GamingReview: Highrisers

Review: Highrisers

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In order to hit as many buzzwords as possible, Highrisers describes itself as a pixel-styled build-and-explore urban survival-RPG. It’s all true. It’s pixel-styled, sure. It has a bitty, pixel art aesthetic like your Metal Slugs and Intrusions. You build things. You explore things in a very urban manner. Survival is in there, yep. RPG, sure, go nuts. But the main thrust of the game is none of those things. It’s not even close. The game is almost entirely an inventory management simulator. But, for those of you who love a bit of inventory management, hold your horses (who am I kidding, you definitely have your horses filed away in a crate labelled ‘Equine, Misc.’) because I think you might be surprised about which part of the game isn’t very good.

In Highrisers you play simultaneously as four survivors of a zombie apocalypse, who must band together to fix the helicopter on the roof of their high-rise building (oh that’s where the name comes from…) and escape to where the grass is greener, or where the zombies are passive-er. Unless it’s a Racoon City situation, I don’t see why the zombies won’t be wherever they plan to go but they’re set on fixing this helicopter up so let’s roll with it. To fix the helicopter you’ll need materials which you’ll come across by exploring and dismantling the objects in the building. However, exploring is dangerous (zombies, remember?) so you’ll need to craft weapons to explore the lower levels of the building – the levels that are properly saturated with the undead. This leads to a vicious cycle of crafting, building and slaughtering until you can finally piece together the materials you need to fix the chopper and escape.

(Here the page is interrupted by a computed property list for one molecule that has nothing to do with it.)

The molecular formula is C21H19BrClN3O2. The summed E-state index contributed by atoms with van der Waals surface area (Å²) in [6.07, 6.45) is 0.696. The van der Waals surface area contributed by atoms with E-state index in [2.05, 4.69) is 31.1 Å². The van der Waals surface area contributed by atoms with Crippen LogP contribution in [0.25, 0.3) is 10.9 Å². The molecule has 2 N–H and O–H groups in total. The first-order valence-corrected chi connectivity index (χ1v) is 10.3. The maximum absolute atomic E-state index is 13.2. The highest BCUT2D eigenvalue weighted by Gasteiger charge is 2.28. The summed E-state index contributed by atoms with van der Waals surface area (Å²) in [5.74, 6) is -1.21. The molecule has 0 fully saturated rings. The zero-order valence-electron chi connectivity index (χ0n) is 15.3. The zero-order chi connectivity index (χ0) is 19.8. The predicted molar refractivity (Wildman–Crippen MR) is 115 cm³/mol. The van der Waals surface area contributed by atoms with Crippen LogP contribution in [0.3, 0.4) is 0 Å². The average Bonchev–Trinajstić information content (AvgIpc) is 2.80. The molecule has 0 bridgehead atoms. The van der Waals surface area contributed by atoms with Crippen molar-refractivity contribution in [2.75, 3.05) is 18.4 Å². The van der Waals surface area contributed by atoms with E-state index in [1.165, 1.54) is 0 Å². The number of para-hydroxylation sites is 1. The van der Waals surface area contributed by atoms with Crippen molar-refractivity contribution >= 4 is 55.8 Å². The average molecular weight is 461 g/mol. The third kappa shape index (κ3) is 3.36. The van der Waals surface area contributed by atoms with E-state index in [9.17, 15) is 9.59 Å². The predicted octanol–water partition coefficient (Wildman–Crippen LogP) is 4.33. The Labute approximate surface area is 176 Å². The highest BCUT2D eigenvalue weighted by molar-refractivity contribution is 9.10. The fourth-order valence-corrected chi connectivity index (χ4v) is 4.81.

To control the four survivors, you use the number keys to select which generic stereotypical zombie-fiction character you want to control and the mouse to click on objects to interact with. Overall this system just about works but it’s really easy to forget who you’re controlling and absent-mindedly click for the wrong person to do the wrong thing. There’s a readout on the left-hand side of the screen that gives you information about the survivors such as their inventory, health and hunger. The majority of the game is clicking on objects around the map for your survivors to dismantle or collect the materials generated from that dismantling which you’ll then bring to a crafting table to use in recipes. Dismantling and crafting take real-world time so if you set all of your survivors doing something you might as well go away and make a cup of tea while they get on with it.